When we first started getting into more serious games as a family, one of the first things we did was search out a local gaming group to play with. Not because we didn’t like playing as a family, but to become better exposed to the thousands upon thousands of games out there that never make it to the shelves of Walmart or Target. Plus it didn’t hurt to have knowledgeable people available to teach us the games instead of having to pour over rulebooks or watching countless Youtube videos.
We were fortunate to find a weekly group via Meetup.com and have been attending nearly every week for over 2 1/2 years. We’ve met dozens of new faces that became friends and spend untold hours discussing rules, themes and upcoming games on Facebook. During this time, one friend began participating in a program that helped publishers demonstrate their games at local game retailers. She was focused on one company in particular, Eagle-Gryphon Games, and spoke highly of their games and the quality of their components.
Thinking back, I believe Francis Drake was the first game by Eagle-Gryphon Games that I had the opportunity to play with her. It was a great experience (I won) and I realized she was right – the quality of the game seemed so much greater than what we were used to. Take that Hasbro!
So when it came time to look for a few games that appealed to everyone in the family, we turned to their catalog and found a number of different game types that everyone was excited to try. What we didn’t realize was how extensive their library was and choosing a few to highlight was a task in and of itself. But we’ve narrowed it down to just three, all of which have been huge hits in our household (and at game night!). Let’s take a look:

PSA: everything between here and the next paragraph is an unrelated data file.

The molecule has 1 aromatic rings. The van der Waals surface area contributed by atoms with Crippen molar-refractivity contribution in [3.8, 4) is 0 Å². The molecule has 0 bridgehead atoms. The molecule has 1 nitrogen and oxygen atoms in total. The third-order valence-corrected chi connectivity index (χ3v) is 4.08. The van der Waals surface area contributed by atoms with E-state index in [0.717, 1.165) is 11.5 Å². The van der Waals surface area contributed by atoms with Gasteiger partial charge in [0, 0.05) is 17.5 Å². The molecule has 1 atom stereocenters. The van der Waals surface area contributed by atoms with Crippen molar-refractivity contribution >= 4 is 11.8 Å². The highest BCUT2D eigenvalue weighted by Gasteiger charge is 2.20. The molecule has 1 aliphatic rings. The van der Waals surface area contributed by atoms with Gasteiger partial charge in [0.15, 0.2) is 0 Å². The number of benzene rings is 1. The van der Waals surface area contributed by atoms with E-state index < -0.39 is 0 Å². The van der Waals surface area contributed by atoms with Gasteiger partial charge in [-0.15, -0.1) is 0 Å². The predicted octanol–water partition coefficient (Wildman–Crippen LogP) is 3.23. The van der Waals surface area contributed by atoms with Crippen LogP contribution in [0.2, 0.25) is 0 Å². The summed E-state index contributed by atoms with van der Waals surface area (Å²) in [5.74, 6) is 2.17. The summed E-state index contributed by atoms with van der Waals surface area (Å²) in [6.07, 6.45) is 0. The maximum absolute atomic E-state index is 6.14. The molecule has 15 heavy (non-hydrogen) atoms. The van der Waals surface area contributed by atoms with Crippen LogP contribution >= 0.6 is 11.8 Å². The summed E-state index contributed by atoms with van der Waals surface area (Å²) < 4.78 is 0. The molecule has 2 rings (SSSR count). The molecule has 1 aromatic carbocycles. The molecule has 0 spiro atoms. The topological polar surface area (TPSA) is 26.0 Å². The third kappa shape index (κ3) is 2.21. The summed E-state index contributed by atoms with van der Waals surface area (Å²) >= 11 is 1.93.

If you’re a regular reader, you know abstract games are pretty much my favorite. It should come as no surprise that Blockers! fits solidly into that category. Supporting 2-5 players, it has been released in four different languages since its introduction in 2007!
The goal of the game is to create groups of your own tiles while preventing others from doing the same. Each player starts the game with a pile of 28 like-colored tiles face-down. Five are drawn and placed in the Scrabble-like tile holders. On your turn you use one of these tiles and place in on the board.
Each tile has either a letter, number or symbol and it must be placed in a corresponding space. A number tile must be in the matching number column, a letter in the matching row. Symbols are marked on the board with a gray shading in clusters of nine and symbol tiles must be placed in those areas.
If you cannot legally play one of your five tiles in an empty space, you must capture a previously-placed tile and put it next to your tile holder. Unlike most other games, capturing is something you do NOT want to do, but may be forced to.
Once the draw pile is depleted, everyone gets one more turn before the game ends. Tally the number of connected groups and add that to the number of captured pieces. Whomever has the lowest total is the winner!
At under $25, Blockers! is a solid abstract easy enough for your younger kids to play, but with enough strategy that even the adults will want another shot at taking them down!
We’re among the many fans that can’t wait for the next Winter Olympics. We sit around the television as a family to watch the most exciting sport of the games – Curling! I kid, but it is our favorite event of the Olympics. I think it’s because it appears to be a sport that is within reach of most anyone who wants to devote the time and expense to train. No “gift from God” needed, just put in the time and effort and you too could make the team!
I’m tempted to say “so easy a caveman can do it” in my best Geico voiceover, but that would be an insult to those that have trained hard to make it to the show. Luckily Eagle-Grypon Games has a solution for the rest of us in Caveman Curling!
Most games with a large playing area suffer from the same thing, creases in the board. This wouldn’t work for this dexterity game, so Eagle-Gryphon opted to go with a roll-up board made from Tyvek (the same material Fed-Ex envelopes are made from). With weights at each end, it remains flat and in place no matter how crazy the game play gets!
As for how the game plays, if you’ve ever watching Olympic curling, then you already know how Caveman Curling plays. Each player (or team) gets six wooden discs (rocks) to ‘flick’ down towards the cave. Taking turns to try to be the closest to the center of the cave, if you overshoot and hit the back of the board, go off the sides or your rock flips over, that disc is lost and removed from play until next round.